How to lose your lockdown pounds in the greatest country for food
At L’Albereta, Lombardy’s shrine to gourmet excess, Mark C O’Flaherty rises to the challenge of losing weight
Some things can’t be done alone. Others can only be achieved in solitude. There was something I desperately needed to achieve recently that was both at once. How to describe this year? Let’s go with challenging. Conundrum-packed. Should you get out of bed? Why do they give out a packet of crisps on a 45-minute flight, inviting everyone to take their masks off simultaneously? Why inflict a 10pm curfew and then close hospitality down entirely, but leave the petri-dish of academia open? And crucially: why did I just eat three peanut butter sandwiches after a giant plate of spaghetti carbonara?
We have all had our own private Room 101s in 2020. Mine came in the form of binge-eating during lockdown 1.0, and then binge-eating some more to celebrate restaurants reopening. Returning to the gym did barely anything to help reshape me. I am of burly Irish stock, bred for agriculture rather than effete literary pursuits. Exercise has little impact on my weight; cardio just tricks my body into thinking it’s the 12th century, the English are invading, and it needs to store all the reserves of fat it can. By the end of summer I was carrying an extra 9lb of not-so-prime beef. I’d had many cakes and eaten them all.
I needed a break from everything. And if I went anywhere with my husband, that was going to mean four meals a day and wine with each course. Sybarites are as sybarites do. I needed to go somewhere solo. It had to be remote and beautiful, where I could stare at the horizon, swim, and read the new Lucian Freud biography. Most importantly, I wanted to be bullied ruthlessly away from empty calories and caffeine. At home, it’s too easy to submit to hunger pangs and start that new regime tomorrow. And tomorrow never comes.
In the middle of a vineyard in Lombardy – a Covid-negative test result and a 50-minute drive from Milan – sits L’Albereta, a late-19th century villa covered in climbing vines that suggests nature has risen up and reclaimed the Renaissance architecture. It’s essentially a fancy Relais & Chateaux hotel with a maze of gold-painted Escher-like staircases, Murano chandeliers, a sculpture park and a brand new Fornasetti-tiled swimming pool.
You could come here for a few nights and stuff your face with chef Franco Pepe’s fried pizza with mortadella, ricotta, pistachio and lemon at La Filiale, and have eggs benedict on the terrace with views out to Lake Iseo. All the kind of stuff you do on holiday in Italy. I, however, did none of this.
As well as all of the above, L’Albereta houses Espace Chenot, a lair of treatment rooms across two floors devoted to Henri Chenot’s supercut of ancient Chinese medical principals, modern spa treatments and woo-woo. As one of the resident “curists”, I took my morning breakfast of berries and barley coffee in the Greeneige Lounge, and my lunch and dinner in Ristorante Benessere.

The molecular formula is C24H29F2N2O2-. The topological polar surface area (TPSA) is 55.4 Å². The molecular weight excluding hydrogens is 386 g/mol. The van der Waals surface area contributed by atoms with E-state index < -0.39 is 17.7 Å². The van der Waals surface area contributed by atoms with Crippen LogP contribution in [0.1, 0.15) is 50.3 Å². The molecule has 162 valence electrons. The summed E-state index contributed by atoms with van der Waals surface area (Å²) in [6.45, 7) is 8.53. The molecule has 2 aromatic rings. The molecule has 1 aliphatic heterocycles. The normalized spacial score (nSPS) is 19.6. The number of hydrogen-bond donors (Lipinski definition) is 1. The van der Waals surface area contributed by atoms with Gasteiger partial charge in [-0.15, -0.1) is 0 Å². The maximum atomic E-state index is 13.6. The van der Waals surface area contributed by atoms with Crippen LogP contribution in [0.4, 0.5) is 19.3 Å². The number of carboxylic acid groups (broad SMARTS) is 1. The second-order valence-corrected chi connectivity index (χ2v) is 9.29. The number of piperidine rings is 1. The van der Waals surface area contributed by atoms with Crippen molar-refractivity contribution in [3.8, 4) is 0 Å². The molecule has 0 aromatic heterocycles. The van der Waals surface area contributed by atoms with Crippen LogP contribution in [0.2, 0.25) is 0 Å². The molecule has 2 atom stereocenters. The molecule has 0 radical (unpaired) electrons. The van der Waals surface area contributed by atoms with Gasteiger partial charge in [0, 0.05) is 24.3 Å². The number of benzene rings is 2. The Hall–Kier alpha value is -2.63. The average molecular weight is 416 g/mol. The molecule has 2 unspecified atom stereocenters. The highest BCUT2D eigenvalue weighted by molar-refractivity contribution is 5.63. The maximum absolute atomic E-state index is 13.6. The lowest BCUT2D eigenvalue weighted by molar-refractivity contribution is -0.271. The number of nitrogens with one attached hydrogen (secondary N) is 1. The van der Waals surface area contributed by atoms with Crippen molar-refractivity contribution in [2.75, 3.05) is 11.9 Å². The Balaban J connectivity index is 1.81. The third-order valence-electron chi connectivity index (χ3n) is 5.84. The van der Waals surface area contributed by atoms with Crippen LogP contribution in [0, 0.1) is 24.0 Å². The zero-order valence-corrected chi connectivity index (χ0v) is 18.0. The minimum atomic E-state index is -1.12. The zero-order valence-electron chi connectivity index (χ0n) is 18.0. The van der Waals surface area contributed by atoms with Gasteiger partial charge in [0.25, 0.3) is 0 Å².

My experience at the latter reminded me of trips to Russia in the 1980s, where each dining room I visited would be more lavish than the one before, but dinner consisted of variations on a theme of two slices of beetroot and half a boiled egg. There was some distracting theatre around each meal at L’Albereta, with a printed menu and three courses at each sitting. But when you are on 600 calories a day, you can’t expect al forno fireworks.
Actually, it was all pretty good. Punctuating the leafy salads were things I would welcome in the real world: a black rice dish with coconut, and a bowl of orange tapioca were delicious. Ditto a scoop of banana ice cream with soy yogurt and lime.
The Chenot Method is a journey. And there are definitely bumps in the road. Caffeine-deprivation headaches are inevitable, but manageable (I had a secret stash of ibuprofen, but didn’t dip into it). On my first full day of my week at L’Albereta a nutritionist weighed and measured me, and explained my BMI flagged me up as borderline morbidly obese, but I shouldn’t get too upset because I had a lot of muscle.
I mentally gave her a wink and blew on my finger nails. Thanks, nice masked Italian lady. I was, she said, going on the Detox Diet, which is half of the calories of the Biolight Diet. And for 31 hours, after my first two nights in residence, I would fast. This would, surprisingly, be the easiest part of the week.
The first 48 hours was rough – Saturday night’s last hurrah pizza and gallon of wine rippled hangrily through my bloodstream. I had Trainspotting-level cravings. More than anything else, I wanted a cortado.
When the urges subsided I was left feeling mildly, pleasantly, hungry. Bloated has been my default for months. This was the reset. During the full-on fasting period, with just mushroom broth to sustain me, I felt no hunger at all. I was in a perpetual light-headed state, and wondered: What if I just never ate again? How long before things would become really weird?